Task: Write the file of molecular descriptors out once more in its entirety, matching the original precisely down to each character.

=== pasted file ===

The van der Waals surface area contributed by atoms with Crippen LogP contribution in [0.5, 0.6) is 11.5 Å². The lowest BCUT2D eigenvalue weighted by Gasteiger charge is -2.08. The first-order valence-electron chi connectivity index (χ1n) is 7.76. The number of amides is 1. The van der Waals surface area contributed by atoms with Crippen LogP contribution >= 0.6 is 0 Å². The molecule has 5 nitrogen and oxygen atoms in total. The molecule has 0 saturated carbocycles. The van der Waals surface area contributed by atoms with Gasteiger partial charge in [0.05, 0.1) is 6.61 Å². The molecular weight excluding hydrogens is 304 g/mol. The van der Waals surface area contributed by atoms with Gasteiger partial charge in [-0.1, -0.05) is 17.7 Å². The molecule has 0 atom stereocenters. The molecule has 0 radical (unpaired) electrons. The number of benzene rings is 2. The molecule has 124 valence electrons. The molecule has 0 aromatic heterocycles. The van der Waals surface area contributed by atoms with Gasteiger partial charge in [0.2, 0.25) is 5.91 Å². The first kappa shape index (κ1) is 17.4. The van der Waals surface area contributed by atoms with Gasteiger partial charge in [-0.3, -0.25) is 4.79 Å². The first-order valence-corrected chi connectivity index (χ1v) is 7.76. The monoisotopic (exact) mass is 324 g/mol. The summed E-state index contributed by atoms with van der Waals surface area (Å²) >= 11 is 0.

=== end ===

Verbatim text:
The van der Waals surface area contributed by atoms with Crippen LogP contribution in [0.5, 0.6) is 11.5 Å². The lowest BCUT2D eigenvalue weighted by Gasteiger charge is -2.08. The first-order valence-electron chi connectivity index (χ1n) is 7.76. The number of amides is 1. The van der Waals surface area contributed by atoms with Crippen LogP contribution >= 0.6 is 0 Å². The molecule has 5 nitrogen and oxygen atoms in total. The molecule has 0 saturated carbocycles. The van der Waals surface area contributed by atoms with Gasteiger partial charge in [0.05, 0.1) is 6.61 Å². The molecular weight excluding hydrogens is 304 g/mol. The van der Waals surface area contributed by atoms with Gasteiger partial charge in [-0.1, -0.05) is 17.7 Å². The molecule has 0 atom stereocenters. The molecule has 0 radical (unpaired) electrons. The number of benzene rings is 2. The molecule has 124 valence electrons. The molecule has 0 aromatic heterocycles. The van der Waals surface area contributed by atoms with Gasteiger partial charge in [0.2, 0.25) is 5.91 Å². The first kappa shape index (κ1) is 17.4. The van der Waals surface area contributed by atoms with Gasteiger partial charge in [-0.3, -0.25) is 4.79 Å². The first-order valence-corrected chi connectivity index (χ1v) is 7.76. The monoisotopic (exact) mass is 324 g/mol. The summed E-state index contributed by atoms with van der Waals surface area (Å²) >= 11 is 0.